New Nuclear Power Plant? Thorium or GTFO

After several decades, a new nuclear reactor has taken its first steps to be OK’d by the government . If humanity wants to have affordable energy to power our ever growing lust for technology, nuclear power must be developed. Nuclear power is a GOOD thing. It produces enormous amounts of energy and does not poison the air like fossil fuels. Such a great source of energy is not without its issues. Nuclear power plants have had meltdowns, and constantly produce nuclear waste and weapons grade Uranium. Although nuclear power is significantly safer than fossil fuels, it could however, be made even better.

Nuclear power needn’t retain these issues. A solution to most of these issues has been a reality for nearly 60 years. The solution to all the woes of nuclear power is THORIUM (named after THOR). Now, I’m no nuclear engineer, so I can’t go into detail about the in’s and outs of how Thorium reactors work. What I’d like to do though, is talk about how Thorium is the safest, and most abundant energy source on the planet.

Thorium reactors can not meltdown

Yup, you heard right. It is totally impossible for a Thorium reactor to meltdown. Tragedies like Fukushima, Chernobyl and Three Mile Island, would have never happened if Thorium had been used instead of Uranium. The reason that Uranium reactors meltdown is because their reaction needs constant maintenance to keep them in check. Engineers must vigilantly maintain a reactor’s temperature. This requires a lot of water and very high pressures (thousands of PSI). Special housing must be made around the reactor just to contain this incredible pressure. So if something like say, a tsunami or earthquake comes, and takes out all the fail-safes you have put in, the fission reaction runs away and the reactor explodes.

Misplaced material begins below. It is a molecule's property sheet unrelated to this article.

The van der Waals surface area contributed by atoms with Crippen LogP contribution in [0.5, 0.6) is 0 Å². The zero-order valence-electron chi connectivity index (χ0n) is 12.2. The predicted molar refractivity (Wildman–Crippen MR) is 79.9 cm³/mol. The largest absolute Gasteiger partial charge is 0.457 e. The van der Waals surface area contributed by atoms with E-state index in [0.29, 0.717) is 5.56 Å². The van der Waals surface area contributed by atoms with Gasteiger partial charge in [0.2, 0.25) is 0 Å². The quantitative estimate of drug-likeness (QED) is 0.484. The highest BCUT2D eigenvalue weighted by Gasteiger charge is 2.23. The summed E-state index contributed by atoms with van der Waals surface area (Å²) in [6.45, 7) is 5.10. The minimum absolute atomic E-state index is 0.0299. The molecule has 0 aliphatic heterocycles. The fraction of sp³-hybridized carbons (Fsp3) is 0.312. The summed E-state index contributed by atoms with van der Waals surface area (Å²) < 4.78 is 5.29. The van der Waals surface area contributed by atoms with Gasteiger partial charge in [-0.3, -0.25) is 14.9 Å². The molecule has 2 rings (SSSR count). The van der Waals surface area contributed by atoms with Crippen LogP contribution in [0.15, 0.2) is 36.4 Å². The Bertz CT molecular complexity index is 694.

Thorium reactors (Liquid Fluoride Thorium Reactor or LFTRs) on the other hand, are the exact opposite of Uranium reactors. First of all, LFTRs run at atmospheric pressure (14 PSI). This means that there is no need to make giant housings for the cores. This is important because it will allow for smaller reactors to be dispersed throughout America, which would allow for more cost effective energy transport. But what is most exciting about LFTRs is that rather than constantly keeping the reaction from overheating and melting down, LFTR’s fission must be constantly maintained from terminating! What I mean is, that if there was an accident and power went out to the plant, the LFTR would stop working on its own. The reaction cannot sustain itself without help. If there are any problems, the core solidifies. There is no noxious gases or liquids. It just stays put, frozen. In fact, when LFTRs were being tested in the sixties, the scientists would regularly just shut off the power to the LFTR when they went home for the weekend and start it up on Monday of the next week with no incident. This was done hundreds of times.  This is essentially impossible to do with conventional nuclear reactors of today.

To illustrate this, let’s say that rather than having a Uranium light water reactor in Fukushima, they had a LFTR instead. To add insult to injury, let’s say that the power not only was lost in the plant, but the reactor shell was actually physically cracked. Well, first, since the LFTR runs at atmospheric pressure, the shell would not explode. It would merely seep liquid fluoride, which would then just harden and plug up the hole. The safety plug at the bottom of the reactor core would then melt out, and the rest of the Fluoride would dump into a holding chamber where it would solidify safely, until it needed to be heated and pumped back out again after repairs to the reactor had been made. With Thorium reactors, meltdowns will become nonexistent.

Explosions like this would be a thing of the past


Thorium is very abundant. In fact, in America alone we have enough Thorium to last us 1000 years. Even the Moon fucking has tons of Thorium (Newt Gingrich’s Moon base could be powered by Thorium!) We would have no need to be dependent on any other country for our Thorium needs.

Thorium is more efficient than Uranium and easier on the environment